How long should your sprint be? Although the latest version of The Scrum Guide (version July 2013) says it should be time-boxed at “one month or less”, the most common length in practice seems to be two weeks.
The underlying rules for sprint lengths are:
- choose the length that is best for your situation (keeping in mind that the aim is to accomplish some releasable output within that time frame); and
- make their length consistent from one sprint to the next.
Shorter sprints are favourable for the following reasons:
- requirements may change: what was originally needed may no longer be the case, so a shorter sprint allows your business to alter direction if needed;
- release more frequently: each sprint should contain release-ready features so you are able to release more frequently;
- reduces waste and limits risk: if the worst happens (i.e. you waste the whole sprint working on something useless), at least you realise quickly;
- better collaboration: when sprints are short, stakeholders are happier to discuss a feature being split up into smaller parts and will also consider moving some or all of the requirement to a later sprint;
- keeps complexity in check: you need to be able to complete each item in the sprint backlog within the sprint, so a shorter sprint helps keep things simple;
- shorter meetings: if you’ve ever worked on a project where you were planning more than a month’s work, you will know that it’s no fun. Shorter the sprint, shorter the meeting (usually);
- regular opportunity to inspect and adapt: the shorter the sprint, the more regularly you can review your approach.
So why doesn’t everyone have one week sprints? It’s not quite that simple or easy. It’s a balancing act: you’re trying to find an equilibrium where you maximise the benefits but don’t paralyse the team.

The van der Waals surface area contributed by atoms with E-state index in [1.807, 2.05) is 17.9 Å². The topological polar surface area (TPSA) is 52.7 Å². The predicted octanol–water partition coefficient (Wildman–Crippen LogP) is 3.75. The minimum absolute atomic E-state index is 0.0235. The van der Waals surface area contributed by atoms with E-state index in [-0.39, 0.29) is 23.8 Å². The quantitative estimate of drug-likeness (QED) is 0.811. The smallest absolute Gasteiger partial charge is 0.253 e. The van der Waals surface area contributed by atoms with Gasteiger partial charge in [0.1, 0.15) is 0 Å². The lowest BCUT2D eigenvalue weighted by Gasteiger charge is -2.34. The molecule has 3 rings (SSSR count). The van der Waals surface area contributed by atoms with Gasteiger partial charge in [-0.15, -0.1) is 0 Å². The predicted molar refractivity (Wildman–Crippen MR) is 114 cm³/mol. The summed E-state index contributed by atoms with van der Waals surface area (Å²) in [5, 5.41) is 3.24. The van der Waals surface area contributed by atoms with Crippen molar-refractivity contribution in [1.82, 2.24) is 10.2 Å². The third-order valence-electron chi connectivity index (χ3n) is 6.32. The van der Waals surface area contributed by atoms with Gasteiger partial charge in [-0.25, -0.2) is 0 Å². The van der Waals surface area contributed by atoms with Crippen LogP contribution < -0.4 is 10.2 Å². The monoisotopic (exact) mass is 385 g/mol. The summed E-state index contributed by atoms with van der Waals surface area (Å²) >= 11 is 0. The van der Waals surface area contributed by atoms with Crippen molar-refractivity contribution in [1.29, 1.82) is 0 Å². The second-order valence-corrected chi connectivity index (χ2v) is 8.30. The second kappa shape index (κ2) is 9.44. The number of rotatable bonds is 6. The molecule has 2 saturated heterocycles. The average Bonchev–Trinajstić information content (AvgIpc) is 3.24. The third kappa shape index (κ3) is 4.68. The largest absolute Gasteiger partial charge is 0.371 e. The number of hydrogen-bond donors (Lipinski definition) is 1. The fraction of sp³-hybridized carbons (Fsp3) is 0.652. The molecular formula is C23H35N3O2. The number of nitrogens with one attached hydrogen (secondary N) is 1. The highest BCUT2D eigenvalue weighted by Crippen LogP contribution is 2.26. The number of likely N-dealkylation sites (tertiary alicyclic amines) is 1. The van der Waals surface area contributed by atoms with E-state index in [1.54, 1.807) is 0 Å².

Firstly, could you reduce the sprint length? For example, is it possible to release more frequently? Because, unless you can release at the end of each sprint, many of the benefits mentioned would be nullified or at least diluted. However, lots of teams would find the overhead to release more frequently unbearable. So what changes would you need to make? Would you need a different infrastructure? How could you bring in automated tests?
Secondly, consider what would happen if you did shorten the sprint length? How harmonious is the team? Will they, and the product owner and stakeholders, adapt to more frequent meetings (planning, retro, sprint review)? Although the sessions should be shorter, it is often perceived that they are in meetings more than before.
In summary, shorter sprints might be attractive, but don’t expect them to be successful without some thought and effort.
Have you already gone through the journey to increase the frequency of releases? We’d love to hear your story in the comments below.
Homepage image by Paula Patrocínio